Whatcom Love INC / Paraskevi Fellowship
I contribute to this work because, as Executive Director of Whatcom Love INC, I am responsible for curating a network of 38 partner congregations and dozens of other partner agencies in our county who are seeking to discern what it means to be on mission together, loving and serving our communities and neighbors in need. The methods and models emerging from the Community Engagement Fellows Coalition connect me to best practices in social learning to deploy in working with the constituents of that organization, and the network itself is valuable as I work to help make connections between faith leaders, and other leaders and organizations within the community.
University of California, San Diego
I contribute to this work because I am passionate connecting students to community, and community to university resources. I see my role as that of coalition builder and connector. I do this work because I recognize that to create a better world for us all, a more just one, we must all take ownership of the work that must be done. And while I may not be the right person to take up a particular task, perhaps someone else is, and perhaps I can support and promote their work and their voice.
Office of Sustainability, Western Washington University
I contribute to this work because together we are better. Particularly in the context of sticky social and environmental issues where there is not one path forward, we must elevate more voices, engage in reciprocal partnerships across historical siloes, and learn from the lived experience of the broader community.
School of Medicine, Western Sydney University, NSW, Australia
I contribute to this work because My School of Medicine is proudly community-engaged, and I have been overseeing all community engagements and community-engaged learning programs in our medical curriculum. We have literally hundreds of community partner organizations across the 9,000 sq kilometers region of Greater Western Sydney plus more in rural and remote areas of NSW.
Unity Care NW; Marks Development Consulting
I contribute to this work because I believe we need spaces for social innovation and discovery to move away from our current unsustainable ways of organizing our society. Through greater collaboration and cooperation we can imagine new ways of thinking and being together. Development is possible, and necessary.
I contribute to this work because it helps support my work toward community healing as a young adult leader in Whiteswan Environmental, the Coast Salish Youth Stewardship Corps, Whatcom Intergenerational High School, the Northwest Portland Area Indian Health Board, and Community Engagement Fellows.
I contribute to this work because we all deserve to have our voices heard, feel the pride of personal agency, and develop our own strengths in the service of others. Our public and civic organizations do incredible work that reduce equity gaps and make our collective world better; our faculty, staff, and students should have opportunities to collaborate with them and contribute to this ongoing venture called 'community.'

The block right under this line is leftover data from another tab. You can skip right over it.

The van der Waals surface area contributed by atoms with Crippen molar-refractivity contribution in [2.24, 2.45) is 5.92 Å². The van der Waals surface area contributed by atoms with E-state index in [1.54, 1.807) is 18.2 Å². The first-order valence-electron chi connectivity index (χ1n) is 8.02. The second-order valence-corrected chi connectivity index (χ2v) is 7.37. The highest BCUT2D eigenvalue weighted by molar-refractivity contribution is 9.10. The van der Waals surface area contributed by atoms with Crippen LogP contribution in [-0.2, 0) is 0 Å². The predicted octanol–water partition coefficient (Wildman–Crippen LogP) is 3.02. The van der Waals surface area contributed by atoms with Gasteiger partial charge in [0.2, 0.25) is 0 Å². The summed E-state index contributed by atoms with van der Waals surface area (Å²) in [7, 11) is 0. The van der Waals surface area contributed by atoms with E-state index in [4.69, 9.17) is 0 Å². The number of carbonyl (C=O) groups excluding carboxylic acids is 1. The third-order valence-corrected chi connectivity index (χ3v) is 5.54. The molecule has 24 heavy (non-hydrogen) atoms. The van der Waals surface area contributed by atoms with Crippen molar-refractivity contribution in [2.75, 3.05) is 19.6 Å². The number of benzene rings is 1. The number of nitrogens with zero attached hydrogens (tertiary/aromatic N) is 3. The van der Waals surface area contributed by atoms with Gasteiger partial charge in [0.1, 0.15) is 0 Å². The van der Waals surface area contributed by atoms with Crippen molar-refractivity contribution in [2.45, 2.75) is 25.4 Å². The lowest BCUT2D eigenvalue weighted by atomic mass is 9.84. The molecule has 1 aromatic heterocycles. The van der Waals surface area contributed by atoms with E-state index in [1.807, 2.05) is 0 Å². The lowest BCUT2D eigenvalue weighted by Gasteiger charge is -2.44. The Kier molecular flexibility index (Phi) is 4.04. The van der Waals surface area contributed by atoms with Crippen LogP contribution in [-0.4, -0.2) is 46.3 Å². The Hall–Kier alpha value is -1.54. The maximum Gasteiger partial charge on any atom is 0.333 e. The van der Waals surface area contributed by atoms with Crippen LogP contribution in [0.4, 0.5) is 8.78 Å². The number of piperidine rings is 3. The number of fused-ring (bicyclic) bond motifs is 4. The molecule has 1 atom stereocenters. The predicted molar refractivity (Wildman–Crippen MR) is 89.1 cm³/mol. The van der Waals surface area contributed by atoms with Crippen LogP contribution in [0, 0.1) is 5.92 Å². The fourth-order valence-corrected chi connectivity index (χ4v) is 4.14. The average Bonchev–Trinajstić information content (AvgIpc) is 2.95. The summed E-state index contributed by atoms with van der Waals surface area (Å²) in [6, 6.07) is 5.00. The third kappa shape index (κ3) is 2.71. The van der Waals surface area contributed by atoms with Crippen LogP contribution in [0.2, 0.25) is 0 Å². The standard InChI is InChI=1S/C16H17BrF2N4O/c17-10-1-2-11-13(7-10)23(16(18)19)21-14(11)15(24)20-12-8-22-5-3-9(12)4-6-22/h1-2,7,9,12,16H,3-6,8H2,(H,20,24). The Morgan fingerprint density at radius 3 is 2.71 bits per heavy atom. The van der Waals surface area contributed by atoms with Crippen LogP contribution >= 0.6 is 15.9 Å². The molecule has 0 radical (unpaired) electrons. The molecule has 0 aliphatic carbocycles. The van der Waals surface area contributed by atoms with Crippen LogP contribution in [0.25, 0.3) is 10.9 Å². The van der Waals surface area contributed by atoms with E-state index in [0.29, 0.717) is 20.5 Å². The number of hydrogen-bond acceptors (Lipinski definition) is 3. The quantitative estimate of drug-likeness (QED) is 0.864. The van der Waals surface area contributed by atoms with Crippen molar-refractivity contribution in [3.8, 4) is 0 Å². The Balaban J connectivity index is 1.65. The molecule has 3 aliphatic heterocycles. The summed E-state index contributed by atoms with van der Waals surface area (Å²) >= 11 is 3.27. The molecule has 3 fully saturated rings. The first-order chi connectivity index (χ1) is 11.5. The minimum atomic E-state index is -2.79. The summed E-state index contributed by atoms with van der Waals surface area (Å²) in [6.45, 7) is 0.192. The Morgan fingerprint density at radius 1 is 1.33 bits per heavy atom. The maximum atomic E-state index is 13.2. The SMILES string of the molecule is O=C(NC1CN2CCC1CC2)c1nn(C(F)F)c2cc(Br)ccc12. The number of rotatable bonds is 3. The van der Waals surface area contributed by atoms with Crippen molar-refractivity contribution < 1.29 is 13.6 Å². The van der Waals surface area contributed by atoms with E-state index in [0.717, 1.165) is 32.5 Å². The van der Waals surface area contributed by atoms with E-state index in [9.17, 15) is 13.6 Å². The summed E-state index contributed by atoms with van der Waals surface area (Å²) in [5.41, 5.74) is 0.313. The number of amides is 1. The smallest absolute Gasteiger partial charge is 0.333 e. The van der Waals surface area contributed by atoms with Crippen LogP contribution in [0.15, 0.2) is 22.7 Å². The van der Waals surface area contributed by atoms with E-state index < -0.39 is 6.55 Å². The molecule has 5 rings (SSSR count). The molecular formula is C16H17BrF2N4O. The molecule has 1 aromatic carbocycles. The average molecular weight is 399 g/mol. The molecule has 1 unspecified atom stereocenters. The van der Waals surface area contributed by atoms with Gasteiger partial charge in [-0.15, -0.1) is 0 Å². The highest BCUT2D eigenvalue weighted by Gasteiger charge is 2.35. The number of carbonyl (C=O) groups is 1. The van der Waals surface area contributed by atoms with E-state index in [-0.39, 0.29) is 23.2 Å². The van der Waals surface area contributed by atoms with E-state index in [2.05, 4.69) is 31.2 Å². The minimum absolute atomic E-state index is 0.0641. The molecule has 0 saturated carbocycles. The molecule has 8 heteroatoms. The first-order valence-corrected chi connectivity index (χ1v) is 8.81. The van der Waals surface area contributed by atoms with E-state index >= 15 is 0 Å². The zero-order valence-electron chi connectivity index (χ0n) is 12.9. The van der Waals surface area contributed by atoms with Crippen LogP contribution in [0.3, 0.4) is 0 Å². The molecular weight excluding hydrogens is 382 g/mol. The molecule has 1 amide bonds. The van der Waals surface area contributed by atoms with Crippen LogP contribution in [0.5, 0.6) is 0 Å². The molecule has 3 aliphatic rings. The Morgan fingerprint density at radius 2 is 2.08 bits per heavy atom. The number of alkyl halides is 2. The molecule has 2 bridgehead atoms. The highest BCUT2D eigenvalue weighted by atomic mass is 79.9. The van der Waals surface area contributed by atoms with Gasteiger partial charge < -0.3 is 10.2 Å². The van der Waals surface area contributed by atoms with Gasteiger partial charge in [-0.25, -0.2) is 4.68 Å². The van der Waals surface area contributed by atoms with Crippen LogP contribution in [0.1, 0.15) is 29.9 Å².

Community Learning Lab, Western Washington University
I contribute to this work because of the community building that happens in social learning, and a motivation to give back to land and community that has cared for me. Through facilitating community-engaged programs for WWU students in the Methow Valley, we are advancing sustainability initiatives while providing place-based experiential learning opportunities with local organizations, agencies, businesses, schools, and farms. This growing network also serves as a multi-generational community of practice to learn from each other ways of bringing a sustainability ethos to our work.
ELLEN SHORTT SANCHEZ
Center for Community Based Learning and Action, The Evergreen State College
I contribute to this work because I have a heartfelt commitment to higher education serving community and work to build partnerships that are authentic and respond to emergent issues. I am the Director for the Center for Community Based Learning and Action, a Public Service Center at The Evergreen State College in Olympia, WA.
ROSS BROOKE WATTS
I contribute to this work because, I am a recovering academic who is learning to lead with a first name, not a title, and to listen for sources of knowledge where I normally would not expect to hear them. This work matters because we can only change the world when we change our minds.
I contribute to this work because it helps move forward Whiteswan Environmental’s mission and vision for community healing in the Salish Sea Region. It is very meaningful to work with a team who are willing to bridge indigenous-settler educational divides by weaving indigenous and western methods and mindsets into the meeting facilitation and hosting methods; supporting venues for indigenous voices, histories and present-day environmental and socio-cultural challenges to be heard; and especially empowering indigenous youth as educators.